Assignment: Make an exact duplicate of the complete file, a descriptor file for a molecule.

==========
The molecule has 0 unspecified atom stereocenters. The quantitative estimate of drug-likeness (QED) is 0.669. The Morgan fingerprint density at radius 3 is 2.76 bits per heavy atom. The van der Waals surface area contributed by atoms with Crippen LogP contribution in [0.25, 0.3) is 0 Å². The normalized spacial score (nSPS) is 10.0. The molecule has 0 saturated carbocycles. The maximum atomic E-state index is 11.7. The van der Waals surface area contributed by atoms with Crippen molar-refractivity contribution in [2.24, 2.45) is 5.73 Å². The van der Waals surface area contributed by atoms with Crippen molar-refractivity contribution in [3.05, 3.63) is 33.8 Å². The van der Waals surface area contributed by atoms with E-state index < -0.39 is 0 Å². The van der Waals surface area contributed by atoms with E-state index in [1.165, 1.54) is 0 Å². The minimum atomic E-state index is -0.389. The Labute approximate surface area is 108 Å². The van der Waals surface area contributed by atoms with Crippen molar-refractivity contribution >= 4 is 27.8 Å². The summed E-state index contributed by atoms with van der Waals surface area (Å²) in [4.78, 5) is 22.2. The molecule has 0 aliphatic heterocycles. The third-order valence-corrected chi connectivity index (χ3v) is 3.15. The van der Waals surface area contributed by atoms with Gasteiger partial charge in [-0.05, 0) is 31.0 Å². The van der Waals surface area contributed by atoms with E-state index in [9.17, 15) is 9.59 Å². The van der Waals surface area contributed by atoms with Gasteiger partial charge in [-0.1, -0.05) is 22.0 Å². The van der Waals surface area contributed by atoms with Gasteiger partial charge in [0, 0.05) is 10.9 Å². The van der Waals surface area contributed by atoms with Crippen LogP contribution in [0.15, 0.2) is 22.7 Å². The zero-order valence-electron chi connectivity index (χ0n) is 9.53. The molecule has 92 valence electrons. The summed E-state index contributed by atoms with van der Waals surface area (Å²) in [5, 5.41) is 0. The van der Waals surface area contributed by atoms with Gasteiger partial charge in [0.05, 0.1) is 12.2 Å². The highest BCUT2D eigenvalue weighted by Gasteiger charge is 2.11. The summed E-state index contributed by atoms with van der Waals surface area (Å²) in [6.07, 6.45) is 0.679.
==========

The molecule has 0 unspecified atom stereocenters. The quantitative estimate of drug-likeness (QED) is 0.669. The Morgan fingerprint density at radius 3 is 2.76 bits per heavy atom. The van der Waals surface area contributed by atoms with Crippen LogP contribution in [0.25, 0.3) is 0 Å². The normalized spacial score (nSPS) is 10.0. The molecule has 0 saturated carbocycles. The maximum atomic E-state index is 11.7. The van der Waals surface area contributed by atoms with Crippen molar-refractivity contribution in [2.24, 2.45) is 5.73 Å². The van der Waals surface area contributed by atoms with Crippen molar-refractivity contribution in [3.05, 3.63) is 33.8 Å². The van der Waals surface area contributed by atoms with E-state index < -0.39 is 0 Å². The van der Waals surface area contributed by atoms with E-state index in [1.165, 1.54) is 0 Å². The minimum atomic E-state index is -0.389. The Labute approximate surface area is 108 Å². The van der Waals surface area contributed by atoms with Crippen molar-refractivity contribution >= 4 is 27.8 Å². The summed E-state index contributed by atoms with van der Waals surface area (Å²) in [4.78, 5) is 22.2. The molecule has 0 aliphatic heterocycles. The third-order valence-corrected chi connectivity index (χ3v) is 3.15. The van der Waals surface area contributed by atoms with Gasteiger partial charge in [-0.05, 0) is 31.0 Å². The van der Waals surface area contributed by atoms with E-state index in [9.17, 15) is 9.59 Å². The van der Waals surface area contributed by atoms with Gasteiger partial charge in [-0.1, -0.05) is 22.0 Å². The van der Waals surface area contributed by atoms with Gasteiger partial charge in [0, 0.05) is 10.9 Å². The van der Waals surface area contributed by atoms with Crippen LogP contribution in [0.15, 0.2) is 22.7 Å². The zero-order valence-electron chi connectivity index (χ0n) is 9.53. The molecule has 92 valence electrons. The summed E-state index contributed by atoms with van der Waals surface area (Å²) in [5, 5.41) is 0. The van der Waals surface area contributed by atoms with Gasteiger partial charge in [0.05, 0.1) is 12.2 Å². The highest BCUT2D eigenvalue weighted by Gasteiger charge is 2.11. The summed E-state index contributed by atoms with van der Waals surface area (Å²) in [6.07, 6.45) is 0.679.